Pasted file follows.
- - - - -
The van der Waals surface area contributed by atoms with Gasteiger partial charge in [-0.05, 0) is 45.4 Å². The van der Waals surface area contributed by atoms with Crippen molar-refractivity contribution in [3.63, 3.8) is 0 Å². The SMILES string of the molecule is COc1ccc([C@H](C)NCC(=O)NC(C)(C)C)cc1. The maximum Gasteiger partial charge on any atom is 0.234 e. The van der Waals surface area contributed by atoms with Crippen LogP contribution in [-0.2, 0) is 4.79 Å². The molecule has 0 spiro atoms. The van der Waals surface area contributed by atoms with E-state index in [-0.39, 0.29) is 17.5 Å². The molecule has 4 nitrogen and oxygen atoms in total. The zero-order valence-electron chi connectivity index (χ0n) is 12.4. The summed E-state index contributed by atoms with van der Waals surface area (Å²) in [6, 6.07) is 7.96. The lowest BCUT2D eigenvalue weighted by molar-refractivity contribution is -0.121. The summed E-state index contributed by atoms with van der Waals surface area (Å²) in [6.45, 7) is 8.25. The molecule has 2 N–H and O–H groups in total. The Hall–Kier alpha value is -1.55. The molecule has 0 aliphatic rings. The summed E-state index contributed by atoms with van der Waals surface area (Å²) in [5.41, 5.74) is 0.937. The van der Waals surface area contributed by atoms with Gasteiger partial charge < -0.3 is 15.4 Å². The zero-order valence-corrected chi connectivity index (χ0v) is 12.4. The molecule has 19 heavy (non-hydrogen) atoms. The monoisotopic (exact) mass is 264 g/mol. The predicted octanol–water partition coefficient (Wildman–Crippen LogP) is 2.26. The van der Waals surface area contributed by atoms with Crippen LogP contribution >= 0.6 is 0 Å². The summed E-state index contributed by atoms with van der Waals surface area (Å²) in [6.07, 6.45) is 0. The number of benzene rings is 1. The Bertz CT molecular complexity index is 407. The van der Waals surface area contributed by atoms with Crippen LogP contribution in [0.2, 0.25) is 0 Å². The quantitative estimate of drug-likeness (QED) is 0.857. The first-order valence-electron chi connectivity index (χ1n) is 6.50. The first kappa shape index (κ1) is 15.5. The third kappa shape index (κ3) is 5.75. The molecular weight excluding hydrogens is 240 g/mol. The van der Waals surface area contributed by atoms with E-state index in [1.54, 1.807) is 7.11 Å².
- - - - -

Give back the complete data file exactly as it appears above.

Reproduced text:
The van der Waals surface area contributed by atoms with Gasteiger partial charge in [-0.05, 0) is 45.4 Å². The van der Waals surface area contributed by atoms with Crippen molar-refractivity contribution in [3.63, 3.8) is 0 Å². The SMILES string of the molecule is COc1ccc([C@H](C)NCC(=O)NC(C)(C)C)cc1. The maximum Gasteiger partial charge on any atom is 0.234 e. The van der Waals surface area contributed by atoms with Crippen LogP contribution in [-0.2, 0) is 4.79 Å². The molecule has 0 spiro atoms. The van der Waals surface area contributed by atoms with E-state index in [-0.39, 0.29) is 17.5 Å². The molecule has 4 nitrogen and oxygen atoms in total. The zero-order valence-electron chi connectivity index (χ0n) is 12.4. The summed E-state index contributed by atoms with van der Waals surface area (Å²) in [6, 6.07) is 7.96. The lowest BCUT2D eigenvalue weighted by molar-refractivity contribution is -0.121. The summed E-state index contributed by atoms with van der Waals surface area (Å²) in [6.45, 7) is 8.25. The molecule has 2 N–H and O–H groups in total. The Hall–Kier alpha value is -1.55. The molecule has 0 aliphatic rings. The summed E-state index contributed by atoms with van der Waals surface area (Å²) in [5.41, 5.74) is 0.937. The van der Waals surface area contributed by atoms with Gasteiger partial charge < -0.3 is 15.4 Å². The zero-order valence-corrected chi connectivity index (χ0v) is 12.4. The molecule has 19 heavy (non-hydrogen) atoms. The monoisotopic (exact) mass is 264 g/mol. The predicted octanol–water partition coefficient (Wildman–Crippen LogP) is 2.26. The van der Waals surface area contributed by atoms with Crippen LogP contribution >= 0.6 is 0 Å². The summed E-state index contributed by atoms with van der Waals surface area (Å²) in [6.07, 6.45) is 0. The number of benzene rings is 1. The Bertz CT molecular complexity index is 407. The van der Waals surface area contributed by atoms with Crippen LogP contribution in [0.2, 0.25) is 0 Å². The quantitative estimate of drug-likeness (QED) is 0.857. The first-order valence-electron chi connectivity index (χ1n) is 6.50. The first kappa shape index (κ1) is 15.5. The third kappa shape index (κ3) is 5.75. The molecular weight excluding hydrogens is 240 g/mol. The van der Waals surface area contributed by atoms with E-state index in [1.54, 1.807) is 7.11 Å².